We only stayed for about an hour, before messaging Katrina very nicely and asking her to come and get us again.  On the way back we passed Sarah and Victoria who were geocaching, although they were wearing their free beanies from the previous day!  When we got home we sorted out our ‘stash’, we had ended up with a lot, I mean a lot of Caffe Latte’s (they are like iced coffee).  It was kind of free Caffe Latte’s for all!

We had also made it back just in time for Chloe’s Sunday Sugar! It was her personal creation… and even though she didn’t trust herself we all trusted her! The closest thing I can liken it to is sticky date pudding without the dates.  She had also whipped cream and made a caramel sauce for topping.  It was extremely yummy and the caramel sauce has been used as toast topping for the couple of days after!

Mel O’Brien (AUS)
Our Chalet Assistant – Winter 2014-2015

For a link to Mel’s personal blog click here

GUEST : Sixty Years of waiting – Sally (UK)

Standard

Sixty years ago, I was researching information about “Our Chalet” as part of the preparation for my Queen’s Guide Award. I had been a Brownie from the age of eight in Bury St. Edmunds, Suffolk, where I lived with my parents, and moved up into Guides in the same town when I was eleven. This research was to make a booklet about the Girl Guide and Girl Scout Movement as it was at that moment, 1954, and for one section I was writing about the existing Guide Centres, national and international. There was obviously no Internet then, so I found magazines and newspaper cuttings to make up my articles, including some on “Our Chalet”.

Sally 1954

I could not keep my booklet when finished, as it had to be sent to a Girl Guide or Girl Scout in another country, to help promote international relations, particularly within the Movement. Mine went to a South African Girl Guide, Adèle, who sent me a gift for my Company in return; I’m sorry to say I can’t remember after all these years what it was, but the link was really interesting.

What was exciting was that my Guide penfriend, Adèle, wrote to say she had been offered a trip to England, as a reward for her Queen’s Guide Award, and would be visiting London soon! So my Mother and I took a trip to London, and met Adèle in the Girl Guide Headquarters, where we also saw the Chief Guide, Lady Baden-Powell. We then visited nearby Westminster Cathedral, particularly interesting for Adèle as a Roman Catholic, including climbing up the tower for a splendid view over London. As she already had a busy programme for her few days in our country, we then had to return her to her group at Headquarters. We kept in touch for a while, but with the busyness of life and studies from the age of 16 onwards, our correspondence soon lapsed, which I regret – a continuing link could have been most informative in the subsequent years. I joined our small local Land Ranger Unit, but then went to King’s College, University of London, which meant that I met less often with the others, although we managed to win a Suffolk Trophy!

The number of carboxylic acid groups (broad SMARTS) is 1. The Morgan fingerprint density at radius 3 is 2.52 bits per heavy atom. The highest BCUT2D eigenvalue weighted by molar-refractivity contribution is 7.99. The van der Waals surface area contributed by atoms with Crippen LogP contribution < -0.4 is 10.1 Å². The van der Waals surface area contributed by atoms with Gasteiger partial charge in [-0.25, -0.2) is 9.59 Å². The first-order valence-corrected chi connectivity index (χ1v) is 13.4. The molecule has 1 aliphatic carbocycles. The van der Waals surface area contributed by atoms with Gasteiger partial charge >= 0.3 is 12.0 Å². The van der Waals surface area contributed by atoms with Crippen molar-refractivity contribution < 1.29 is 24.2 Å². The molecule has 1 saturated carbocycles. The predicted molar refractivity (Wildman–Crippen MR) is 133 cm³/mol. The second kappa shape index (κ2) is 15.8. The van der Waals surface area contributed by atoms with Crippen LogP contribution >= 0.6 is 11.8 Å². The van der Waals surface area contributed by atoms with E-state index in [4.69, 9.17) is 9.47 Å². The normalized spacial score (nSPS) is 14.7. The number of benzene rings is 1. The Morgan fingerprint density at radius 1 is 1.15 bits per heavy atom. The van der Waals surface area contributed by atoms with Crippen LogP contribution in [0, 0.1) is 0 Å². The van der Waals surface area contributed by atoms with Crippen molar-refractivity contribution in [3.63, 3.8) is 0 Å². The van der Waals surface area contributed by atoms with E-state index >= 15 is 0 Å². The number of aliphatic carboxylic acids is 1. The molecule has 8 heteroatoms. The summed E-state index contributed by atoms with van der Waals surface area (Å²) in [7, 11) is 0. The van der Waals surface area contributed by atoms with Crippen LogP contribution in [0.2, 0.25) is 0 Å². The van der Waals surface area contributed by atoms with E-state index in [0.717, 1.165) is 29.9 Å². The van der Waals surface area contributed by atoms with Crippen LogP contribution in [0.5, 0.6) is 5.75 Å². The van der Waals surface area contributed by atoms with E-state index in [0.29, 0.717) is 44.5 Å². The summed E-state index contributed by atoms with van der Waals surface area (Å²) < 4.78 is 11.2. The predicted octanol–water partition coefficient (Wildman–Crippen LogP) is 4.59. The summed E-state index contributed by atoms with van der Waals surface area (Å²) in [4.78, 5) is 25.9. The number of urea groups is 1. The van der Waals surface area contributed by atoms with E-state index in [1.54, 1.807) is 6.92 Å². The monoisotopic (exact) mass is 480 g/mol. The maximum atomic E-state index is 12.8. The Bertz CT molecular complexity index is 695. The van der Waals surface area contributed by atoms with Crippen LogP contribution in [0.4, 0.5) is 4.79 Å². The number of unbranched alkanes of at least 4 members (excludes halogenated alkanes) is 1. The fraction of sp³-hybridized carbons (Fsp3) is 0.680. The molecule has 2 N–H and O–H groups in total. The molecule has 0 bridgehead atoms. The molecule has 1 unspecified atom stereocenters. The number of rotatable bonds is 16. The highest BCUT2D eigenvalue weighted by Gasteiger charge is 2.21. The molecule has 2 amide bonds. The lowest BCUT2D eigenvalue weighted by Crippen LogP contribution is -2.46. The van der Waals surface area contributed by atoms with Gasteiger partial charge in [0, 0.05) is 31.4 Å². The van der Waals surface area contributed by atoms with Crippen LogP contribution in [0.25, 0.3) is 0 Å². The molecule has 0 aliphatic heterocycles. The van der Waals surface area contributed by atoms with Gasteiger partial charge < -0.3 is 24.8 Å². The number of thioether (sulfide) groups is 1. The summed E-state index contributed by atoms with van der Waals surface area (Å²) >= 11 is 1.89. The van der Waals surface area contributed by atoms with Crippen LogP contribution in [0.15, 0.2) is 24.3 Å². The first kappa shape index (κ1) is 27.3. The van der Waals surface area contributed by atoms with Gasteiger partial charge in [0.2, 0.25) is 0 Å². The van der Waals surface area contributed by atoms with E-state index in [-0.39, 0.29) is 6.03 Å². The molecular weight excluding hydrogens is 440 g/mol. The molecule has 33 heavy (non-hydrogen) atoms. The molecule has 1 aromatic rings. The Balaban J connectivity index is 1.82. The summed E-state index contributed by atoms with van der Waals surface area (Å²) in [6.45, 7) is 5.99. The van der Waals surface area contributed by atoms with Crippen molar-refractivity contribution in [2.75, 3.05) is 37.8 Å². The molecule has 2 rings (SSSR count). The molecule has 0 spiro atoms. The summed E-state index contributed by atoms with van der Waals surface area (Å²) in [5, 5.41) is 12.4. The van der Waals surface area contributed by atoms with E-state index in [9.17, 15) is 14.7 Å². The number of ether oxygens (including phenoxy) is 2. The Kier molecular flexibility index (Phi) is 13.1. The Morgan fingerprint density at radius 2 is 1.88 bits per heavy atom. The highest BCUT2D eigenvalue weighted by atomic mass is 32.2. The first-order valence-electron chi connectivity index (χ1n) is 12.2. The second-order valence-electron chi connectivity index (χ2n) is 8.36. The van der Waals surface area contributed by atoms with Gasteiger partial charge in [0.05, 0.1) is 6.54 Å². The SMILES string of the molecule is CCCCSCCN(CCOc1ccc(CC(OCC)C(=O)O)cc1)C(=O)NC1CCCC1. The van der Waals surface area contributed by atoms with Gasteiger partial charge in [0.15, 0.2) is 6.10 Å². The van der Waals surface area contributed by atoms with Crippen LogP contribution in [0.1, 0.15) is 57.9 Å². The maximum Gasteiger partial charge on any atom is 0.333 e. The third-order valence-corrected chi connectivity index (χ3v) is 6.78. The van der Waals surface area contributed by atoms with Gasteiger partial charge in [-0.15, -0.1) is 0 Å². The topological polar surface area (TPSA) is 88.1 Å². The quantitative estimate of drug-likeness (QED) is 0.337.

My particular interest in “Our Chalet” was increased by the fact that I studied for a Degree in French and German. In 1957 I worked as an “au pair” for a few weeks in a family in Fribourg, but I never visited Adelboden or “Our Chalet”, probably not realising how near they were! After University I worked for two years as a Secretary, during which time I served as Brown Owl of a Brownie Pack in North London.

In 1962 Peter and I were married, and we had four sons, so life was busy. We lived near London at first, and then moved to Hertfordshire. Our sons have all been Cub Scouts and Scouts, and both our granddaughters Brownie Guides and Guides. Since 1996 our eldest son, David, has been living and working in Basel, Switzerland; we generally visit him once or twice a year, with walking expeditions in various parts of your beautiful country. For many years I have been a Tutor in French and German – very useful for our family visits to Switzerland! We have often mentioned the idea of visiting you all, and once even passed the end of the road with a large trefoil signpost, which we saw from a Postbus on our way back to Basel. This year as usual, David asked if there was anywhere special we would like to go, so I replied that I would really love to visit “Our Chalet” before I get any older. David said we could easily visit you, if I would arrange it.

I suddenly realised it was just 60 years since I wrote that article for my Queen’s Guide Award, so we could celebrate my own special Guiding Diamond Jubilee with a visit at last!! One question puzzled me – on arrival should we introduce ourselves in English, French or German? It turned out to be English!

So that is how I came to Our Chalet this summer, with my husband, Peter, and our eldest son, David, when we were all made so very welcome!

Sally Aknai and son David

We had a lovely wander round, and were all really impressed by the whole site, and its facilities, as well as by the two main buildings that we could visit. The friendly atmosphere was great, and it was good to make ourselves tea, and eat our picnic in your dining room, as it was fine and sunny but chilly outside. We then set out on a short circular Alpine walk – in a shower but still attractive!

Sally Aknai and husband Peter

I bought some interesting souvenirs for myself and gifts for our family in your shop. The gifts you have received over the years, including everything from badges to furniture, and the many written messages, are amazing, and truly international, and must contribute significantly to peace in the world – so very necessary now, as always!

Sally Aknai at reception

I do hope this small contribution will be of some interest, after our really enjoyable day with you. Thank you all very much indeed!

Sally Aknai (née Page)

Sally Aknai